RINGO: "Yes. You know there's that famous old saying, 'You always hurt the ones you love.' And we all love each other and we all know that, but we still sort of hurt each other occasionally, you know. Or we just misunderstand each other. And we go off and it builds up to something bigger than it ever really was. Then we have to get over with it and sort it out. But we're still really very close people."

JOHN 1968
(on image versus reality)

JOHN: "I'm not a mixer. My so-called outgoing image is all false. I kept it up for years, but I'm not a loudmouth. It was a character I put on... as a defense. I cried wolf, and now I'm paying for it. I know it sounds like a moan. Perhaps it's just because the grass is always greener."

(on wealth and experimental lifestyles)

GEORGE: "We're in a position to try new things which others can't or won't. Like drugs. People doing ordinary jobs just couldn't have given the time we did to looking into all that. If Mick Jagger had gone to jail for taking pot, he would have been the best person it could have happened to. Being rich and famous makes it easier to go through with that sort of thing. That would have been much better than, say, if it had happened to someone with no money who it could have ruined."

JOHN 1968
(on joking around)

JOHN: "I miss playing soft jokes on people. I used to do it on trains... go into other people's compartments and pretend to be soft. I still feel an urge to do that. We were on the way to Wembley once in a van. We wrote on a piece of paper, 'Which way to Wembley?' We spoke in a foreign language and pointed to a map of Wales. Everybody went mad putting us right. Then one time we did try disguises so we could get around. George and I went through customs in long coats and beards thinking no one would recognize us, but they all did. Paul was the best. He pretended to be a weird photographer... coming out with alot of psychological gibberish. He even fooled Brian."

RINGO 1968
(on being Ringo)

RINGO: "I saw a program on TV the other day about the effect a long period in the hospital can have on a child. It can make them very withdrawn. I'm beginning to see now that I am what I am because of the kind of upbringing I had... with no father and my mother always out of work. It did make me very quiet and introverted. I'm only figuring myself out now... though I was very happy at the time."

(regarding Apple)

GEORGE: "We've gotten very involved with this business thing, which actually we were always involved in. Maybe people think it's a drag, but we were always involved with it anyway. When Brian Epstein died, we suddenly realized we had to sort it all out."

PAUL 1968
(regarding Apple)

PAUL: "The idea of Apple is that even if you are a clerk in an Apple office or in anything to do with Apple, we really do try to turn you on. There is a definite effort to turn people on in this building. The people who don't want it, who don't like it, will go back to being hired clerks because they'd rather do that. But if you want to come here in order to be a sort of turned-on clerk, that's great. I think occasionally too much of it goes on and you don't get much work done because everyone's so busy turning each other on. But it is nicer. I mean it really is a different atmosphere in this place from any building I've ever been in."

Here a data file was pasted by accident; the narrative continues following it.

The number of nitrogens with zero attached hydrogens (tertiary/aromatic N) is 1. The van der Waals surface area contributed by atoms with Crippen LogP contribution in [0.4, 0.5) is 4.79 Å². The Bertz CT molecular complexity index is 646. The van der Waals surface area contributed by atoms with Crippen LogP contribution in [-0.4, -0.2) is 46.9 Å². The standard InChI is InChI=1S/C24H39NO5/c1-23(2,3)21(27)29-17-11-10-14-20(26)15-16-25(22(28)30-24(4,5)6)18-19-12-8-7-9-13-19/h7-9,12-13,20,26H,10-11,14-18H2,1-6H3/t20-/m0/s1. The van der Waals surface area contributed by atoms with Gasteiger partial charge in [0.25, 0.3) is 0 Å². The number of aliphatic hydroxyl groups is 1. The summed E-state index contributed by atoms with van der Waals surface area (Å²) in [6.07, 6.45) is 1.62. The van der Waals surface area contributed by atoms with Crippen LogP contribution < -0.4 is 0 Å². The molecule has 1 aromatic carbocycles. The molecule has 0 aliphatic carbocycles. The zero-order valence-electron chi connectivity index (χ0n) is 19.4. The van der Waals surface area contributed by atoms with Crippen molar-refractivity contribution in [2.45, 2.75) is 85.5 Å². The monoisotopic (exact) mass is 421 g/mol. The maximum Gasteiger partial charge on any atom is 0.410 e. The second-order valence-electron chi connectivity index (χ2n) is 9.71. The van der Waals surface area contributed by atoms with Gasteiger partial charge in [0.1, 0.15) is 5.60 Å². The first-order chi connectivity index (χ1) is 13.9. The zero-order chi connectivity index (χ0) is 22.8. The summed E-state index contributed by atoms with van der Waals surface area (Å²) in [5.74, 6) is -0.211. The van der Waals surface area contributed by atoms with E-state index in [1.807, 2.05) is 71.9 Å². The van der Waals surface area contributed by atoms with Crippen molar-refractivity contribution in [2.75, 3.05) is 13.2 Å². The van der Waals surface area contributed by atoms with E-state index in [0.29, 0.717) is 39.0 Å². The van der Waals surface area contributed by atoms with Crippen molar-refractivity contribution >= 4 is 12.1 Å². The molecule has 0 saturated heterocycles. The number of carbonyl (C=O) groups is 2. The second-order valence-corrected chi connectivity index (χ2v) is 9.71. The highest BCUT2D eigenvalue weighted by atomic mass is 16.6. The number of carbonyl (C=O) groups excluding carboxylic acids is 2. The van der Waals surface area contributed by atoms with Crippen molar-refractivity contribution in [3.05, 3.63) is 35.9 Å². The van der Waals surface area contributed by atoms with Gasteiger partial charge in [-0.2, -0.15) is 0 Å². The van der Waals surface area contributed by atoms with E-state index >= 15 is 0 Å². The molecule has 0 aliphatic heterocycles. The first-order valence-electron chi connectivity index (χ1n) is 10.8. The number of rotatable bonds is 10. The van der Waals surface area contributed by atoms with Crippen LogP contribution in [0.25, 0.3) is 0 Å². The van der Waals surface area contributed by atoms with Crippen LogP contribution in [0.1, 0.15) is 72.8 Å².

JOHN 1968
(reflecting on being given MBEs by the Queen)

JOHN: "All we did when we were waiting in the Palace was giggle. We collapsed, the whole thing was so funny. There was this guardsman telling us how to march and how to curtsey when we met the Queen. We knew in our hearts that she was just some woman, yet we were going through it. I really think the Queen believes in it all. She must. I don't believe in John Lennon Beatle as being any different from anyone else because I know he's not. I'm just a feller. But I'm sure the Queen must think she's different."

RINGO 1968
(on Beatle finances)

RINGO: "We have spent alot of money, because we don't earn as much as people think. If we earn a million then the government gets ninety percent. And we didn't sort of realize how much we were spending. Someone pointed out that to spend ten thousand you have to make one hundred and twenty thousand. So what we're doing now is tightening up our own personal money, and the company's money, you know. We're going to cut down a bit until we've sorted ourselves out again, and do it properly as a business. It's not that we're broke. On paper we're very wealthy people... it's just when it gets down to pound notes... then we're only half-wealthy"

(on the past and future of The Beatles)

GEORGE: "We've all come together along the same path. We've been together a long time. We learned right from the beginning that we're going to be together. We haven't really started yet. We've only just discovered what we can do as musicians, and what thresholds we can cross. The future stretches out beyond our imagination."